MANILA, PHILIPPINES (11 June 2018) — The Asian Development Bank’s (ADB) Board of Directors has approved $350 million in additional headroom to further expand the scope and impact of its Trade Finance Program (TFP), helping to close large market gaps for trade finance that impede growth and job creation.
Supporting more than 12,000 small and medium-sized enterprises (SMEs) in developing Asia since 2009, TFP helps reduce market gaps for trade finance by providing loans and guarantees to financial institutions to support trade activities in the region. The additional financing will increase TFP’s limit to $1.35 billion, keeping up with the increasing market demand for trade finance from the program, which grew over 50% in 2017. TFP is able to support trade financing well above its limit over the course of a year—but not breaching the limit at any one point in time—by recycling transactions with short maturities and leveraging cofinancing.
“The increased headroom approved today by ADB’s Board of Directors will help us meet the huge surge we’ve seen in market demand for our trade finance products,” said ADB’s Head of Trade and Supply Chain Finance Mr. Steven Beck. “It is an exciting time for the team, which is known for its excellent client services, including transaction processing in 24–48 hours.”
Financial institutions in support of trade as well as SMEs play an important role in closing the global trade finance gap, which amounts to $1.5 trillion globally, 40% of which is coming from the Asia and Pacific region, according to ADB’s latest Trade Finance Gap survey. Trade finance is also an important component for countries to achieve the Sustainable Development Goals, as identified by the United Nations’ Addis Ababa Declaration on Financing for Development.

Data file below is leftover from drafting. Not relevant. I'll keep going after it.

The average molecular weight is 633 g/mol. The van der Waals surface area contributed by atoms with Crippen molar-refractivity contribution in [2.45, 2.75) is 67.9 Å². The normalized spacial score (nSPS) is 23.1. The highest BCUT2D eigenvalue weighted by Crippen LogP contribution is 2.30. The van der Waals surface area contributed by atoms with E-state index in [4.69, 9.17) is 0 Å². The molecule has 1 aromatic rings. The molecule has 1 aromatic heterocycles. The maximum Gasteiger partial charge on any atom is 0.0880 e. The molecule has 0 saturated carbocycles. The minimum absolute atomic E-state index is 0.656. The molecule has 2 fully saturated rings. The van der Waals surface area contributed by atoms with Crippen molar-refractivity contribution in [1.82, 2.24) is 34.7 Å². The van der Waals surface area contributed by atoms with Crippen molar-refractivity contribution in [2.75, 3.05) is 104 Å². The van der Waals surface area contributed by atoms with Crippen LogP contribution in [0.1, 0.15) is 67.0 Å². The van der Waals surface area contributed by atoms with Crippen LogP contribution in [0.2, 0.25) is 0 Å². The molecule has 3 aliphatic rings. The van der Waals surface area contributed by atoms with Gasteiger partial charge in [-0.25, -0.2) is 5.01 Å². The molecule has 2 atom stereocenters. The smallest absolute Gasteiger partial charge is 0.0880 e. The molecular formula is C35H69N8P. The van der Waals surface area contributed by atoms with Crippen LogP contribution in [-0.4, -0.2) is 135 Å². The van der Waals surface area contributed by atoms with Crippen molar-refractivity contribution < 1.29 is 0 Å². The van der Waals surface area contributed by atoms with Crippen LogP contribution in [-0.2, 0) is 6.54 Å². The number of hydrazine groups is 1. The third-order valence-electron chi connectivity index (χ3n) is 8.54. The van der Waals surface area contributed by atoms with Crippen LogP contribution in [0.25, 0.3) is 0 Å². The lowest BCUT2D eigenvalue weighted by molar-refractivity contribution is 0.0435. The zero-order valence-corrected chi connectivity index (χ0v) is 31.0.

TFP has guaranteed or funded 5,583 transactions in 2016 and 2017 alone, valued at $7.6 billion, with cofinancing reaching $4.6 billion. The program’s transaction growth remained robust in the first four months of 2018—comprised of 1,453 transactions valued at over $2 billion, $1.3 billion of which was cofinanced with the private sector. Mobilizing private sector resources is an important metric for ADB as it leverages resources and multiplies the bank’s ability to reduce market gaps that impede growth and job creation in its developing member countries.
The additional financing to TFP will complement the $100 million in additional support approved by ADB’s Board of Directors in March to extend and expand the scope of the bank’s Supply Chain Finance Program, which helps SMEs access finance and boosts their contribution to the region’s economic growth and development.
TFP currently operates in 21 ADB member countries, with the top five most active markets including Armenia, Bangladesh, Pakistan, Sri Lanka, and Viet Nam. Backed by ADB's AAA credit rating, it provides guarantees and loans to over 200 partner banks to support trade, enabling more companies throughout Asia to engage in import and export activities. TFP complements its financial support with a regular series of workshops and seminars to increase knowledge and expertise in trade finance products and operations, risk management, and anti-money laundering prevention.
For more information, visit the TFP website: http://www.adb.org/tfp
ADB, based in Manila, is dedicated to reducing poverty in Asia and the Pacific through inclusive economic growth, environmentally sustainable growth, and regional integration. Established in 1966, it is owned by 67 members—48 from the region. In 2017, ADB operations totaled $32.2 billion, including $11.9 billion in cofinancing.